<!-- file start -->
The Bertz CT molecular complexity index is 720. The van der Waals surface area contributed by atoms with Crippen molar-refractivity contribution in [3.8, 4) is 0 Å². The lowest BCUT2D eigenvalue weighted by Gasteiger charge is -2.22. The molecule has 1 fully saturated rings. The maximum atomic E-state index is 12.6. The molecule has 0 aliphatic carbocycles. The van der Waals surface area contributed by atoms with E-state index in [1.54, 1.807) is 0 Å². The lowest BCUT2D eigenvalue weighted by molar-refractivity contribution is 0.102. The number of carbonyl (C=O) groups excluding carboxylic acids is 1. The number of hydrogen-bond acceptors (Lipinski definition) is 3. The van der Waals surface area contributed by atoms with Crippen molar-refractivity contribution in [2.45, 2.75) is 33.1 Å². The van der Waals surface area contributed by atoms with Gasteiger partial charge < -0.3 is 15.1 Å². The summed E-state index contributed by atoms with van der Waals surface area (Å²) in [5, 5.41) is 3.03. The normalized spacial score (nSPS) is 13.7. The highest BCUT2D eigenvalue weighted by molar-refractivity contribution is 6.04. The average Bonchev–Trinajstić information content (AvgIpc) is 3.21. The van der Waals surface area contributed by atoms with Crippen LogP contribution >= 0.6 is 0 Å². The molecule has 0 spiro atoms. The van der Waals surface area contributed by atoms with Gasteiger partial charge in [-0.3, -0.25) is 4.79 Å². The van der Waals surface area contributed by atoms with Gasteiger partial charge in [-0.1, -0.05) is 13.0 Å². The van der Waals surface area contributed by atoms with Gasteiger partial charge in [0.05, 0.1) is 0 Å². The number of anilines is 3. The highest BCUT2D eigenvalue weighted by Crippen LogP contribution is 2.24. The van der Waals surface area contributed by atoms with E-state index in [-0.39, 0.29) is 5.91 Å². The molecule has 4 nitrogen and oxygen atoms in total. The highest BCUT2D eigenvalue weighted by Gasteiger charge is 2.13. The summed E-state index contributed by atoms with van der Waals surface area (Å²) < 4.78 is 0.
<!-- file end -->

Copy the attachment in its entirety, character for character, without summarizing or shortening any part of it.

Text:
The Bertz CT molecular complexity index is 720. The van der Waals surface area contributed by atoms with Crippen molar-refractivity contribution in [3.8, 4) is 0 Å². The lowest BCUT2D eigenvalue weighted by Gasteiger charge is -2.22. The molecule has 1 fully saturated rings. The maximum atomic E-state index is 12.6. The molecule has 0 aliphatic carbocycles. The van der Waals surface area contributed by atoms with E-state index in [1.54, 1.807) is 0 Å². The lowest BCUT2D eigenvalue weighted by molar-refractivity contribution is 0.102. The number of carbonyl (C=O) groups excluding carboxylic acids is 1. The number of hydrogen-bond acceptors (Lipinski definition) is 3. The van der Waals surface area contributed by atoms with Crippen molar-refractivity contribution in [2.45, 2.75) is 33.1 Å². The van der Waals surface area contributed by atoms with Gasteiger partial charge < -0.3 is 15.1 Å². The summed E-state index contributed by atoms with van der Waals surface area (Å²) in [5, 5.41) is 3.03. The normalized spacial score (nSPS) is 13.7. The highest BCUT2D eigenvalue weighted by molar-refractivity contribution is 6.04. The average Bonchev–Trinajstić information content (AvgIpc) is 3.21. The van der Waals surface area contributed by atoms with Crippen LogP contribution >= 0.6 is 0 Å². The molecule has 0 spiro atoms. The van der Waals surface area contributed by atoms with Gasteiger partial charge in [-0.3, -0.25) is 4.79 Å². The van der Waals surface area contributed by atoms with Gasteiger partial charge in [-0.1, -0.05) is 13.0 Å². The van der Waals surface area contributed by atoms with Gasteiger partial charge in [0.05, 0.1) is 0 Å². The number of anilines is 3. The highest BCUT2D eigenvalue weighted by Crippen LogP contribution is 2.24. The van der Waals surface area contributed by atoms with E-state index in [-0.39, 0.29) is 5.91 Å². The molecule has 4 nitrogen and oxygen atoms in total. The highest BCUT2D eigenvalue weighted by Gasteiger charge is 2.13. The summed E-state index contributed by atoms with van der Waals surface area (Å²) < 4.78 is 0.